Headers must be provided as an object is thrown.
   nock('', { reqheaders: 1 })
  1. In Nock 10, the ClientRequest instance wrapped the native on method
    and aliased once to it. In Nock 11, this been removed and request.once
    will correctly call registered listeners…once.

  2. In Nock 10, when the method was not specified in a call to nock.define(),
    the method would default to GET. In Nock 11, this raises an error.

  3. In very old versions of nock, recordings may include a response status
    code encoded as a string in the reply field. In Nock 10 these strings could
    be non-numeric. In Nock 11 this raises an error.

Updates to the mock surface

  1. For parity with a real response, a mock request correctly supports all
    the overrides to request.end(), including request.end(cb) in Node 12.
  2. For parity with a real response, errors from the .destroy() method
    are propagated correctly. (Added in v11.3)
  3. For parity with a real response, the .complete property is set when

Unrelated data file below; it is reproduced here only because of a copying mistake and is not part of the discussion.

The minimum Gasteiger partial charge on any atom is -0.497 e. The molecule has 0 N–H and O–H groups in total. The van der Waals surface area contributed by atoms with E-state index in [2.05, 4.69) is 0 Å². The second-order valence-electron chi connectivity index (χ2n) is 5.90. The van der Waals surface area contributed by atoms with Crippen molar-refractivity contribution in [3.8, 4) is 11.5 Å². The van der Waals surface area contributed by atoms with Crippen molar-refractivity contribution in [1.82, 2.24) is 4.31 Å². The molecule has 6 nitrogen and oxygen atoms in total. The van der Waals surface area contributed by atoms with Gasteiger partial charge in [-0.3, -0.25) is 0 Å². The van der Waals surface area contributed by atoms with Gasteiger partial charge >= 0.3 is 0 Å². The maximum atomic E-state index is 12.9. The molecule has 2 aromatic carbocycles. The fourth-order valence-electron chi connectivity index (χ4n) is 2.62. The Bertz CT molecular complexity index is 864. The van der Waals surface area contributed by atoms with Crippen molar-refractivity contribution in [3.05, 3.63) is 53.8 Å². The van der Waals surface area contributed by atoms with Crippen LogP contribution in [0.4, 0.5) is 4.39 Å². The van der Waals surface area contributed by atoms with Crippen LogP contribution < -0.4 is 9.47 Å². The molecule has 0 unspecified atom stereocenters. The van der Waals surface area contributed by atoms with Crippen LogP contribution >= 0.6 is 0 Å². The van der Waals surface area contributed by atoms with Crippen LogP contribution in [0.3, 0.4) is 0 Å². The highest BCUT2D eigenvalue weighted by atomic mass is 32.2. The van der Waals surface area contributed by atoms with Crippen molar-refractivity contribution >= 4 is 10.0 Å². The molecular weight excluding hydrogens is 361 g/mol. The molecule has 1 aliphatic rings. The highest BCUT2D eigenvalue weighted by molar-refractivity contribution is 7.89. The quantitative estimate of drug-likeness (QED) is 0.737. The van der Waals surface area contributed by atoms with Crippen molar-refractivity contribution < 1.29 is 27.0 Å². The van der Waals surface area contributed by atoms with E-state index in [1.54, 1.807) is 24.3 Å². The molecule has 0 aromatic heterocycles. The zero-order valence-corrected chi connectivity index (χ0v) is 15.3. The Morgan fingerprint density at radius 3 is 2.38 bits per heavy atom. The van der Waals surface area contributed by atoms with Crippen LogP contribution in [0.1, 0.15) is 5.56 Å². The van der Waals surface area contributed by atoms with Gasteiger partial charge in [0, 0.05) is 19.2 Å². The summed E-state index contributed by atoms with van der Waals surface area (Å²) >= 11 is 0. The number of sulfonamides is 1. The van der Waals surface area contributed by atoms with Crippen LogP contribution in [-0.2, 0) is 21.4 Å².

ending the response.
  4. For parity with a real Socket, the mock Socket has an unref() function
    (which does nothing).

If you discover bugs in this release, please open a bug report on the Nock repo. 🐛

Detailed changelog


  • uncaught errors thrown inside of user provided reply functions, whether async or not, will no longer be caught, and will no longer generate a successful response with a status code of 500. Instead, the error will be emitted by the request just like any other unhandled error during the request processing.
  • The only argument passed to the Interceptor.query callback now receives the output from querystring.parse instead of qs.parse. This means that instead of nested objects the argument will be a flat object.
  • interceptor: Attempting to call Interceptor.query twice throws an error.
  • interceptor: Providing a duplicate search parameter to the query
    method throws an error instead of ignoring subsequent values.
  • Drop support for Node 6


Bug Fixes

Code Refactoring

11 months ago